How Rewards Are Distributed

For the purposes of easy comparison to first-generation Bitcoin, the term hashrate has been used in the Bitcoin Spark whitepaper, but simply solving hexadecimal hashes will not be the main way in which 'mining' rewards are provided.

Users are required to provide a stake on the network in the same way that Proof-Of-Stake blockchains function. However, it will not directly correlate in the same way that the more you stake, the more you earn.

Processing power must also be made available to the network, and this power is used by the Bitcoin Spark 'clients' that rent network power as remote computing processing for high CPU or GPU load tasks.

The rewards are then calculated as a blend between the individual stake of the miner and the work done for those using the network as remote computing power. The higher the stake and the more 'work done' then, the higher the rewards, in a non-linear fashion. Rewards are skewed to be higher for work done versus stake size in order to prioritize the revenue-generating product.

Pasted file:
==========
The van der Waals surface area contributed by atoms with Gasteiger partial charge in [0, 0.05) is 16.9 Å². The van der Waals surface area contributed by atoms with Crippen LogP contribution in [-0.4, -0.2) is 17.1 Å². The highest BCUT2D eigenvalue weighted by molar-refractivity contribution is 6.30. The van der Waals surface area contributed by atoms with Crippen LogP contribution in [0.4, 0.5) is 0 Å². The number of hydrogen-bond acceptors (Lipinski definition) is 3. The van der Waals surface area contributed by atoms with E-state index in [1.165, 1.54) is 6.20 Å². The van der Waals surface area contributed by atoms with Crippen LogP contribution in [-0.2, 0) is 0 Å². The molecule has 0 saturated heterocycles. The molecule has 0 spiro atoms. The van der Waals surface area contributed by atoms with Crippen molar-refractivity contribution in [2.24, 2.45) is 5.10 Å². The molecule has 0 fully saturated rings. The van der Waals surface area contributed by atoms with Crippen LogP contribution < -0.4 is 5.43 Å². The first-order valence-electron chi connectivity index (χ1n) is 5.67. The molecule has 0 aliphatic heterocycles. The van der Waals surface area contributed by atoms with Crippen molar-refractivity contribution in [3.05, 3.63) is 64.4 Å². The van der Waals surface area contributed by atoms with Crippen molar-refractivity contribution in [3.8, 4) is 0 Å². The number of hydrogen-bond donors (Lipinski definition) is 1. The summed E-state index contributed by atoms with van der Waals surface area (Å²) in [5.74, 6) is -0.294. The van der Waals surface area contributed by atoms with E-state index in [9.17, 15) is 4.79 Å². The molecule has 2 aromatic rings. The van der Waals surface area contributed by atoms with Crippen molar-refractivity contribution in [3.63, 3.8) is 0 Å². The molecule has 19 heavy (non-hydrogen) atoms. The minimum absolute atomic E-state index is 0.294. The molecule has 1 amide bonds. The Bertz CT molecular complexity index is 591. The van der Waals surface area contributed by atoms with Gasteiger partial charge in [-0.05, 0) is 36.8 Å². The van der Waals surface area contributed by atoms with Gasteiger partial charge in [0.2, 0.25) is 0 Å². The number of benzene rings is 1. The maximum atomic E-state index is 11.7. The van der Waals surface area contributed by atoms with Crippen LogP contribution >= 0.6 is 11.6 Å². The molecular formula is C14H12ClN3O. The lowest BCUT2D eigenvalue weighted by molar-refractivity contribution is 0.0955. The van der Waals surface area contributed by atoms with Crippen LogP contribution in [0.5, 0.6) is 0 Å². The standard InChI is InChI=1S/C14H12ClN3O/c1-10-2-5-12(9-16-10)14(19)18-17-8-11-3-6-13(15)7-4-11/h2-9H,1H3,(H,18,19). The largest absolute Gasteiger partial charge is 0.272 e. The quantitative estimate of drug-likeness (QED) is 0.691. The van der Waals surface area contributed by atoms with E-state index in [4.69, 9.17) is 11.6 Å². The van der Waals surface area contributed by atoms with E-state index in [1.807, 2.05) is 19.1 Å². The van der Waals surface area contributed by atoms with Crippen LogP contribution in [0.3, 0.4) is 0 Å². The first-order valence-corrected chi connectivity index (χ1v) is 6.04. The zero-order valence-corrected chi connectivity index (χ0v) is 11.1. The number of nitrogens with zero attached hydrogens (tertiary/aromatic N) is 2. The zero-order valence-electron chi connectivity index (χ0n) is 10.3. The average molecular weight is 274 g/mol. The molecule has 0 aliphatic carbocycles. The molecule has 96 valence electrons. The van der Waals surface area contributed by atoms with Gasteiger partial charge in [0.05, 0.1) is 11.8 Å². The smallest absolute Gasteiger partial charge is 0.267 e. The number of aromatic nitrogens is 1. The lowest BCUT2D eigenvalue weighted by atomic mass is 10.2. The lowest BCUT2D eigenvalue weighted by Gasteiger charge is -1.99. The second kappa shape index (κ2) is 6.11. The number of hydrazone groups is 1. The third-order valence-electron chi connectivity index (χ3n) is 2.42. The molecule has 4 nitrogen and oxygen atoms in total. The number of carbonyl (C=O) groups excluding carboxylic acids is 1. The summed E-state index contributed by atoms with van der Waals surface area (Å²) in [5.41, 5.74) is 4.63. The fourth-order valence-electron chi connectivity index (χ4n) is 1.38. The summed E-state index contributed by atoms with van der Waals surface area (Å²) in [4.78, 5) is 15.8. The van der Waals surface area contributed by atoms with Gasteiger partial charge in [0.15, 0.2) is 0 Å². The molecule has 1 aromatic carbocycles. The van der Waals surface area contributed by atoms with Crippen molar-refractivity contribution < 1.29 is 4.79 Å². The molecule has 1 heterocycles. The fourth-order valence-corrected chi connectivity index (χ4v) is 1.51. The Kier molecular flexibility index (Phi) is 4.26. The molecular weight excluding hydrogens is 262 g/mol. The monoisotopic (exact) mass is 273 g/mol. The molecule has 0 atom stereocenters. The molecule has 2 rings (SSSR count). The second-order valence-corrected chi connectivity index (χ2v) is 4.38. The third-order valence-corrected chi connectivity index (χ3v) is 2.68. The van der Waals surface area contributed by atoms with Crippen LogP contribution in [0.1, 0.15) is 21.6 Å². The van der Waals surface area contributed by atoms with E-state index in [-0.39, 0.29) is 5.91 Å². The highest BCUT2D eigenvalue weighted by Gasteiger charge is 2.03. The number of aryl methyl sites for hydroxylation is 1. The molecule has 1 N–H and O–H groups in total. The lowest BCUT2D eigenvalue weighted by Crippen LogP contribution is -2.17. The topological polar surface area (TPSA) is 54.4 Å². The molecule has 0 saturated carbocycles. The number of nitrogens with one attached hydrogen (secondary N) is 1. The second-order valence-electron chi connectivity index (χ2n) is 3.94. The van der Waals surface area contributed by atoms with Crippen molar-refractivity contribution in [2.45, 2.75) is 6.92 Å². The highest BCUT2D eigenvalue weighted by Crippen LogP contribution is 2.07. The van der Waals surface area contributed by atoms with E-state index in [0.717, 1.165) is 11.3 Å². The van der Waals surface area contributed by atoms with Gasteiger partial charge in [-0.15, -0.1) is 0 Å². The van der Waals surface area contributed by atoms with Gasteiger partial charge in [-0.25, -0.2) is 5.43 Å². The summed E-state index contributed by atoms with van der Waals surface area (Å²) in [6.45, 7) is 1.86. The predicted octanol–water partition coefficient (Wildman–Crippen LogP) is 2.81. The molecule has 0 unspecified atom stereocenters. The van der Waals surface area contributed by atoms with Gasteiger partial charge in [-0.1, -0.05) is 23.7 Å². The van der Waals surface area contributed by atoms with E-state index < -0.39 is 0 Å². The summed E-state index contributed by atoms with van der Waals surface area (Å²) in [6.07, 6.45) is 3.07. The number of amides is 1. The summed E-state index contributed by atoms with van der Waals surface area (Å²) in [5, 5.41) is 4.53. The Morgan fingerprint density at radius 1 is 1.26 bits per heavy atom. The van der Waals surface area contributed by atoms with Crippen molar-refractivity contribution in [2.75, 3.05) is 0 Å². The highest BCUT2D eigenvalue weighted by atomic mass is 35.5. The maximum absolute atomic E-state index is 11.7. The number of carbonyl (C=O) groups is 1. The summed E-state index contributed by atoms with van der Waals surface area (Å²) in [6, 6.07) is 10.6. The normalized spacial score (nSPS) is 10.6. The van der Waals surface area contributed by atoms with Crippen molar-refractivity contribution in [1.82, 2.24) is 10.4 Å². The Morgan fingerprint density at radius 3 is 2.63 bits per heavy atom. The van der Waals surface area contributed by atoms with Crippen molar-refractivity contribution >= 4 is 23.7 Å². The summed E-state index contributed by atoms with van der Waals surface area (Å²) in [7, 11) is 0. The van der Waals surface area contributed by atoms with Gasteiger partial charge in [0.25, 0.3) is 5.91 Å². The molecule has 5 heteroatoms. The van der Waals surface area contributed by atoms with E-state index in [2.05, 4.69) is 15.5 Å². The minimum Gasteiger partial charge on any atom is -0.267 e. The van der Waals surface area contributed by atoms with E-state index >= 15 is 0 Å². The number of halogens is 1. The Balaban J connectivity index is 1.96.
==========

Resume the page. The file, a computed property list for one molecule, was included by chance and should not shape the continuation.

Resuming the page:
It is approximated with planned Bitcoin Spark rewards that each individual will be able to provide around 5 Teraflops before a significant reduction in rewards against additional power comes into effect.

This is variable as time goes on, based on the total network output in Teraflops, the demand from network clients, mining rewards remaining, and total BTCS staked. This will end up linear with advancements in technology, to ensure the product remains relevant.

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